Wavelength calibration: the wavelength \(\lambda \left(x,y\right)\) was estimated through

$$\lambda \left(x,y\right){=\lambda }_{0}+{\lambda }_{span}\frac{y}{{y}_{chip}}+{\delta }_{fan}\frac{x}{{x}_{chip}}\frac{y}{{y}_{chip}}+{\delta }_{bend}{\left(\frac{x}{{x}_{chip}}\right)}^{2},$$

where \({\lambda }_{0 }\approx 385\) nm is the starting wavelength and \({\lambda }_{span}\approx 440\) nm is the wavelength span. The small coefficients, \({\delta }_{fan}\) and \({\delta }_{bend},\) describe the undesired ‘keystone’ and ‘smile’ distortions [63, 64] that affect spectral registration at different ranges. The coefficients were determined using the known laser wavelength of the first and second diffraction orders at all ranges [52].

Background subtraction: lock-in detection was employed by switching the laser on and off for odd and even exposures. A background-subtracted signal was obtained by linear interpolation [65].

The above calibration procedure allowed each data cube I(x, y, n) to be analyzed and visualized with its range, wavelength, and time information represented in SI units, I(r, λ, t). One example data file is visualized in Fig. 2a in a 3D plot. In this data file the termination board is visible, and five insects were observed, two of which were powder tagged. The termination echo remains static over time at the 23 m range. The wavelength response is the same as the output laser wavelength, a so-called elastic signal at λelastic = 405 nm. However, the second diffraction order of the elastic laser wavelength is also mapped at λ2nd = 810 nm. The termination echo appears as two horizontal lines, one for each diffraction order. The five insect observations manifest as elastic signals of first and second diffraction order. The fluorescence-tagged insects (highlighted in red and green in Fig. 2a) exhibit, in addition to the elastic signals, a green and a red fluorescence peak, respectively.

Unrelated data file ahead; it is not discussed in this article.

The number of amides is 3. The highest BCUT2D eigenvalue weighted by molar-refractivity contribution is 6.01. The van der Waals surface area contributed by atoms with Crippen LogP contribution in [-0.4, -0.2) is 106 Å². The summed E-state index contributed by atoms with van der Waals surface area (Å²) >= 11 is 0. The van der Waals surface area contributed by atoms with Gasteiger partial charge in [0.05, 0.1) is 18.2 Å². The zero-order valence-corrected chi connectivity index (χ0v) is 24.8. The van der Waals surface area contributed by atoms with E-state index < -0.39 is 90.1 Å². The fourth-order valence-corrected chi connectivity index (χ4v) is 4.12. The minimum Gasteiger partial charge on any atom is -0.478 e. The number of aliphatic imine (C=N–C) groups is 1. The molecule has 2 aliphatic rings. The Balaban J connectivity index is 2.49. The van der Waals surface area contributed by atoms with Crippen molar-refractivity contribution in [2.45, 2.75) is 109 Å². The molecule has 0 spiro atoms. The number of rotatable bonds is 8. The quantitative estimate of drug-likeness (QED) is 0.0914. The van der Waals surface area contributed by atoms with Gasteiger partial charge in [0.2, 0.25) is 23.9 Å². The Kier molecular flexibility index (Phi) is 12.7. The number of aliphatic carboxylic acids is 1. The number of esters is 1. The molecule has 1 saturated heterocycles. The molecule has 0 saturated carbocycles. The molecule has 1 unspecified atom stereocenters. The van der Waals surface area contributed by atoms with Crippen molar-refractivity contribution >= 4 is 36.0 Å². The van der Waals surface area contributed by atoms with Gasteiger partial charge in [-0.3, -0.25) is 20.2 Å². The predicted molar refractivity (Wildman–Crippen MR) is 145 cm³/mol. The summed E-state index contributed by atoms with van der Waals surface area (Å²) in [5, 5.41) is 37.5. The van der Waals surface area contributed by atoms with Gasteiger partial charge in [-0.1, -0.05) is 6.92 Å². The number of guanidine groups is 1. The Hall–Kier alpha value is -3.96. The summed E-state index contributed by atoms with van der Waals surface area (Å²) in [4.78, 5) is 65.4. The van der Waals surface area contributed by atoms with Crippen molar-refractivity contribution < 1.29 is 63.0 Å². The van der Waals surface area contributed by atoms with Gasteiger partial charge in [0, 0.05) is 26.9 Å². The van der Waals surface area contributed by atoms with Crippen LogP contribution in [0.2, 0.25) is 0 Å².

Fig. 2
figure 2

Data processing of a measurement file with insect observations. a Intensity values I(r, λ, t) of a measurement file containing five insect observations and the termination echo. Three selected insect observations are highlighted in different colors, an untagged––in violet, a green-tagged––in green, and a red-tagged––in red. The 3D signals are also projected in black to the wavelength–time plane at the bottom of the plot. b The signal-to-noise ratio SNR(t, r) of each range-time element of the measurement file. The selected insects’ spectra are in their respective colors in (c), (d), and (e). The values used to calculate the SNR in Eq. 1 and Eq. 2 are displayed in (c)